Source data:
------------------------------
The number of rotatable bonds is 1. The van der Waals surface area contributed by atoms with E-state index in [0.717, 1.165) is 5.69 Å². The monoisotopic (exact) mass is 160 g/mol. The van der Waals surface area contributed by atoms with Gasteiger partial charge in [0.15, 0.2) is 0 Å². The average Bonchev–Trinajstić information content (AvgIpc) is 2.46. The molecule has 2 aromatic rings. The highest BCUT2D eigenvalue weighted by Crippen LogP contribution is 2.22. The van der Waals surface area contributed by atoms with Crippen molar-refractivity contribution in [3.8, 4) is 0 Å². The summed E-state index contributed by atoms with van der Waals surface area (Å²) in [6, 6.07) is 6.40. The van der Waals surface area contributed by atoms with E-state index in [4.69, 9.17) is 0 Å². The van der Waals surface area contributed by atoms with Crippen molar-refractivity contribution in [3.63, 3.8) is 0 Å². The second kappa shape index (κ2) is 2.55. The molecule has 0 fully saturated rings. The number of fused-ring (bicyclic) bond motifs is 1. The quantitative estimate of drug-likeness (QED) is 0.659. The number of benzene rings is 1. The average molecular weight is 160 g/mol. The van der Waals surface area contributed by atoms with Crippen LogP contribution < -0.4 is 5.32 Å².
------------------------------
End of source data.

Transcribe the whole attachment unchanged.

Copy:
The number of rotatable bonds is 1. The van der Waals surface area contributed by atoms with E-state index in [0.717, 1.165) is 5.69 Å². The monoisotopic (exact) mass is 160 g/mol. The van der Waals surface area contributed by atoms with Gasteiger partial charge in [0.15, 0.2) is 0 Å². The average Bonchev–Trinajstić information content (AvgIpc) is 2.46. The molecule has 2 aromatic rings. The highest BCUT2D eigenvalue weighted by Crippen LogP contribution is 2.22. The van der Waals surface area contributed by atoms with Crippen molar-refractivity contribution in [3.8, 4) is 0 Å². The summed E-state index contributed by atoms with van der Waals surface area (Å²) in [6, 6.07) is 6.40. The van der Waals surface area contributed by atoms with E-state index in [4.69, 9.17) is 0 Å². The van der Waals surface area contributed by atoms with Crippen molar-refractivity contribution in [3.63, 3.8) is 0 Å². The second kappa shape index (κ2) is 2.55. The molecule has 0 fully saturated rings. The number of fused-ring (bicyclic) bond motifs is 1. The quantitative estimate of drug-likeness (QED) is 0.659. The number of benzene rings is 1. The average molecular weight is 160 g/mol. The van der Waals surface area contributed by atoms with Crippen LogP contribution < -0.4 is 5.32 Å².